According to the Indiana Statute, there is no grace period for the rent payment. That means that the rent is late right after the due date is over. In practice, if the due date is the first day of the month, the rent will be considered late as of the second day of the month.
Therefore, it’s important that the landlord and the tenant determine the rent payment due date before the lease starts and enter it into the lease agreement.
Grounds for Eviction in Indiana
The landlord can evict the tenant in Indiana for the following reasons:
Grounds for Eviction
When the tenant fails to pay the rent
If the tenant violates the lease agreement or the landlord-tenant law
In case the tenant damages the rental unit
When the landlord wants to terminate the periodic tenancy
If the landlord wants to terminate the tenancy after the lease term is over
Eviction Process in Indiana
The eviction process starts with the landlord issuing the eviction notice and ends with the tenant vacating the property.
#1. Write a Notice
The landlord initiates the eviction process by sending an eviction notice to the tenant. They can deliver the eviction notice to the tenant in person, via certified mail, or by posting it in a conspicuous place at the property.
In any case, the landlord should have proof that the notice was delivered to the tenant. They should inform the tenant about the reasons for the eviction and give them a deadline to fix the violation (when possible) or leave the property.
#2. File the Complaint
If the tenant doesn’t comply with the instructions provided in the eviction notice, the landlord can turn to the court and file an eviction lawsuit. They can file a lawsuit in the Indiana municipal, small claims, superior, or circuit courts.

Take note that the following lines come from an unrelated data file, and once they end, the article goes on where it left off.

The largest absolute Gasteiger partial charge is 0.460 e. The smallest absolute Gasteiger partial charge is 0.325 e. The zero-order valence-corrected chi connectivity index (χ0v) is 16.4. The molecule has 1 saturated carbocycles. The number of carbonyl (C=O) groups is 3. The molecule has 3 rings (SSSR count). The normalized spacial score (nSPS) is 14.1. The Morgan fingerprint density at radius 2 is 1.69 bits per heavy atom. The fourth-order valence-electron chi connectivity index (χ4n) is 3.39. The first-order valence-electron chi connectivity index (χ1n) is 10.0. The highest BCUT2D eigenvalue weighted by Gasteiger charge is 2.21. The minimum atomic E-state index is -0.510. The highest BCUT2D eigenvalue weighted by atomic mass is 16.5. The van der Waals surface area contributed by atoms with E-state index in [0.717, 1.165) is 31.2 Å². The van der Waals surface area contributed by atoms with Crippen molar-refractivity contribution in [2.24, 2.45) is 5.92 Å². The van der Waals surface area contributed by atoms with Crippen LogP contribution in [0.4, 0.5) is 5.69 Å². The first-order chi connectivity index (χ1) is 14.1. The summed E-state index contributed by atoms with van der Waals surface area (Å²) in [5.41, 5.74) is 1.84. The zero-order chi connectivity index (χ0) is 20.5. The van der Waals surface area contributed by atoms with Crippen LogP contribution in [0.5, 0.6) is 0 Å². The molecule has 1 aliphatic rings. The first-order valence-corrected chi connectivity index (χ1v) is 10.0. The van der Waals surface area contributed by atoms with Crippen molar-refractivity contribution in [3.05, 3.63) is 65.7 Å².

The filing fee ranges from $86 to $158, depending on the court where the lawsuit is filed. The landlord must also fill out the complaint form and summons and submit them to the court.
#3. Serve the Tenant
The authorized authority will serve the tenant with the complaint and summons, informing them that there is an eviction process initiated against them and giving them instructions about the next steps of the process.
The court will serve the relevant documents to the tenant 5-20 days before the hearing, depending on the reasons for the eviction. The tenant can then submit the answer form to the court and present their arguments against the landlord’s claims.
#4. Wait for Court’s Judgment
If the tenant fails to appear for the hearing, the court will issue a default judgment in the landlord's interest. Otherwise, the court will hear the arguments of both the landlord and the tenant and make its decision.
After the court issues the judgment, if the ruling is in the landlord's favor, the landlord can request the court to issue the Writ of Execution. This document gives the sheriff’s office the authority to forcefully remove the tenant from the property.